More people applied for unemployment benefits last week, evidence that layoffs are rising and the job market is weak.
Applications for unemployment benefits rose by 10,000 to a seasonally adjusted 418,000, the Labor Department said Thursday. The four-week average, a less volatile measure, dipped to 421,250.
Applications have topped 400,000 for 15 straight weeks, a sign of sluggish hiring. Applications had fallen in February to 375,000, a level that signals healthy job growth. They stayed below 400,000 for two months. But applications surged to an eight-month high of 478,000 in April and have declined slowly since then.
Consumers have pulled back on spending this year, besieged by high unemployment, stagnant wages, and high gas prices. That has slowed growth.
Unemployment applications "remain stubbornly elevated," said Yelena Shulyatyeva, U.S. economist at BNP Paribas. "A lot of structural factors are still affecting the economy," she added, such as the weak housing market and continuing layoffs by state and local governments.
The economy expanded only 1.9 percent in the January-March quarter, and some analysts forecast even slower growth for the April-June period.
Employers have responded by cutting back sharply on hiring. The economy added only 18,000 net jobs in June, the second straight month of dismal job gains. That's far below the average of 215,000 net jobs per month the economy averaged from February through April. The unemployment rate rose to 9.2 percent last month, the highest this year.
Some companies are cutting jobs. Cisco Systems Inc., the world's largest maker of computer-networking gear, on Monday said that it is eliminating 6,500 positions, or about 9 percent of its worldwide work force of 73,000.
Layoffs rose to their highest level in nine months in May, according to a separate Labor department report last week.
Economists have attributed much of the slowdown to temporary factors, such as a spike in gas prices this spring. Manufacturing output also declined after Japan's March 11 earthquake disrupted global supply chains.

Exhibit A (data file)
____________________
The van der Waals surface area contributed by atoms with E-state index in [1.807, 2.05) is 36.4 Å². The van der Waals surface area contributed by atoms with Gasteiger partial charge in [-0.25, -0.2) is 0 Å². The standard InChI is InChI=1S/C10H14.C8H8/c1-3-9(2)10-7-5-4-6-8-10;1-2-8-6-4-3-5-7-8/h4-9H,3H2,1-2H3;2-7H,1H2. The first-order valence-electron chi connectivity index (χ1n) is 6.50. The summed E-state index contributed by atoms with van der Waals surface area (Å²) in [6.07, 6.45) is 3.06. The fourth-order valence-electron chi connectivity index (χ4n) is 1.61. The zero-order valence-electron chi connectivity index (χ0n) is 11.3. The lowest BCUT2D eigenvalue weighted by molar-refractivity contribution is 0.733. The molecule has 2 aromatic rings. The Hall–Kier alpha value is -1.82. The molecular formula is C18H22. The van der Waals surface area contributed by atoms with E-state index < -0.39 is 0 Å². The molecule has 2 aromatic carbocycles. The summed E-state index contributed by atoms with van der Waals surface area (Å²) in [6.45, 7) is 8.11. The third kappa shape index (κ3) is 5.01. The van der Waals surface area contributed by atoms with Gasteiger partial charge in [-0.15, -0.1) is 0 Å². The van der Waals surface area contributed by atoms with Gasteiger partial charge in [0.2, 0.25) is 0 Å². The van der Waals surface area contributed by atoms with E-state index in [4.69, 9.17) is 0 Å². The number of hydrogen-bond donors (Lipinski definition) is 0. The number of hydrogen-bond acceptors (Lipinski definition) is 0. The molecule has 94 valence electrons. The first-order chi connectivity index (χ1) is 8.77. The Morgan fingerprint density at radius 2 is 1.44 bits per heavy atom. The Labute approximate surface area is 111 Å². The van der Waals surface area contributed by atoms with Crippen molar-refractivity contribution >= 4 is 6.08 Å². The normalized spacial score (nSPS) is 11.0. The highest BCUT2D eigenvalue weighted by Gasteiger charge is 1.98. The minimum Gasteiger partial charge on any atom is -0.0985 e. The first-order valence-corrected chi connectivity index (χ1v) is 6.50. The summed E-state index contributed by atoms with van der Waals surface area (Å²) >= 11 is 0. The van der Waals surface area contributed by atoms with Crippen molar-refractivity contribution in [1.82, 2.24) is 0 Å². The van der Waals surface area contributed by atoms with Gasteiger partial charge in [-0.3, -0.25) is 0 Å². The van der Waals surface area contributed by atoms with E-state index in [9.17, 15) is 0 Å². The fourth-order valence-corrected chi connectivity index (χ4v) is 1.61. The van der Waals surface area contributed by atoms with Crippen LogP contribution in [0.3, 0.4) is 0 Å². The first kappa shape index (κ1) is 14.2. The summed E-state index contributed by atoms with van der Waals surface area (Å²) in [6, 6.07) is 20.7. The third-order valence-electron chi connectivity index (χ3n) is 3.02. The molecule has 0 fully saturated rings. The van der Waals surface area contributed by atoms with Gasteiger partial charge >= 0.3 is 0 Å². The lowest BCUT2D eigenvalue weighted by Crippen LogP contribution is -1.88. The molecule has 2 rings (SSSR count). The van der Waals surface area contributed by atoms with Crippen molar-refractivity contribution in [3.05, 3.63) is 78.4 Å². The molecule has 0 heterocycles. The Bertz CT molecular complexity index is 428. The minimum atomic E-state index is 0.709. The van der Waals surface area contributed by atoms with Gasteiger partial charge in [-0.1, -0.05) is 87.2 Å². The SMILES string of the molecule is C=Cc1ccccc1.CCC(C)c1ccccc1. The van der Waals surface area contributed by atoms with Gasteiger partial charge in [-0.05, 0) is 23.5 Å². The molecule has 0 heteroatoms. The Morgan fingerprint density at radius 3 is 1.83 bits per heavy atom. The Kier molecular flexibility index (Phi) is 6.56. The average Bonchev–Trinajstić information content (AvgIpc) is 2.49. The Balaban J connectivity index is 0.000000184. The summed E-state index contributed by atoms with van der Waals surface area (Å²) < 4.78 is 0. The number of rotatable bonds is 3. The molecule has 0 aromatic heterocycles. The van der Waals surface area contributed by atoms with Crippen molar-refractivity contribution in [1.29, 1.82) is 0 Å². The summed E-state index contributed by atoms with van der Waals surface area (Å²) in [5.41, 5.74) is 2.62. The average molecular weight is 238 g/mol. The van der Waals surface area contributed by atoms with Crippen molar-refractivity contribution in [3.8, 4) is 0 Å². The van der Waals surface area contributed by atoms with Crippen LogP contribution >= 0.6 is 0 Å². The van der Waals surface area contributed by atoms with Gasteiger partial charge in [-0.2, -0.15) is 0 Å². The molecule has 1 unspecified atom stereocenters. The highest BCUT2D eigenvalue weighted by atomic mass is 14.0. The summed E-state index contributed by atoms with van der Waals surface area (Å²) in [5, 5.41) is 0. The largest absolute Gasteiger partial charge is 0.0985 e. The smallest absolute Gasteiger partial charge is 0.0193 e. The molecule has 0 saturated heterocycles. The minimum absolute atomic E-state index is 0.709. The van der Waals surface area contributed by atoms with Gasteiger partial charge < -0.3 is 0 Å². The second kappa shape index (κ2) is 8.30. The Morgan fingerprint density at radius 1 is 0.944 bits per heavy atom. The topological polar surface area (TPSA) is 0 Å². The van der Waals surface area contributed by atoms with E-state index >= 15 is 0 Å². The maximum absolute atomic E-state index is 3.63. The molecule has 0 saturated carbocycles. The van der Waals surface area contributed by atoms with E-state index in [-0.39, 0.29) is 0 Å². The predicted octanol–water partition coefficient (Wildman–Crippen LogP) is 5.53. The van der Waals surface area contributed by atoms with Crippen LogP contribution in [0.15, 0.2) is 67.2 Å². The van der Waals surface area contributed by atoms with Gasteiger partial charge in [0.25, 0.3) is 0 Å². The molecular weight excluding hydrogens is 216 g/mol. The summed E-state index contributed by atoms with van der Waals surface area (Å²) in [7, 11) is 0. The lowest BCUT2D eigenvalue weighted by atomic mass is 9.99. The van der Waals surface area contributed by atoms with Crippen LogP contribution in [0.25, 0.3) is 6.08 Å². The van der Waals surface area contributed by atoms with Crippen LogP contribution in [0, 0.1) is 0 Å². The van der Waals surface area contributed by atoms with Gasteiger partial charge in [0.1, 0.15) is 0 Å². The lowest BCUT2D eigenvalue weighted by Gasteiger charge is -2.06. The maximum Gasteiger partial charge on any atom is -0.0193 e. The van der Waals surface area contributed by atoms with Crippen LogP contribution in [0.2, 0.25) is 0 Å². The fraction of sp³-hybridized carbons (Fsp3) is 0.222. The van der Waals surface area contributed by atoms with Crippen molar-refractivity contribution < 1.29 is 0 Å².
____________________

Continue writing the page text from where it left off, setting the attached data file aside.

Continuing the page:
Many economists expect growth to pick up later this year as those factors fade. Gas prices, for example, averaged $3.68 a gallon on Wednesday, down from their peak of nearly $4 in early May.
But concerns are also rising that the economy's weakness will persist. Goldman Sachs has cut its estimate for growth in the July-September period to 2.5 percent, down from an earlier estimate of 3.25 percent. Also last week, JPMorgan reduced its estimate to 2.5 percent from 3 percent.
Goldman Sachs cited extremely weak consumer demand as one factor behind its reduced forecast. Goldman also said in a research note that it is "still unsure about the precise reasons for the slowdown" this year.
JPMorgan, meanwhile, said companies have built up large stockpiles of goods and, as a result, factories probably won't have to produce as much in the July-September quarter.
Growth of about 2.5 percent is barely enough to reduce the unemployment rate. The economy would need to grow 5 percent for a whole year to bring down the rate by one percentage point.
The total number of people receiving unemployment benefits fell by 50,000 to fewer than 3.7 million. Millions of additional unemployed workers are also receiving aid from extended benefit programs put in place during the recession. All told, more than 7.3 million people received unemployment benefits in the week ending July 2, the most recent data available.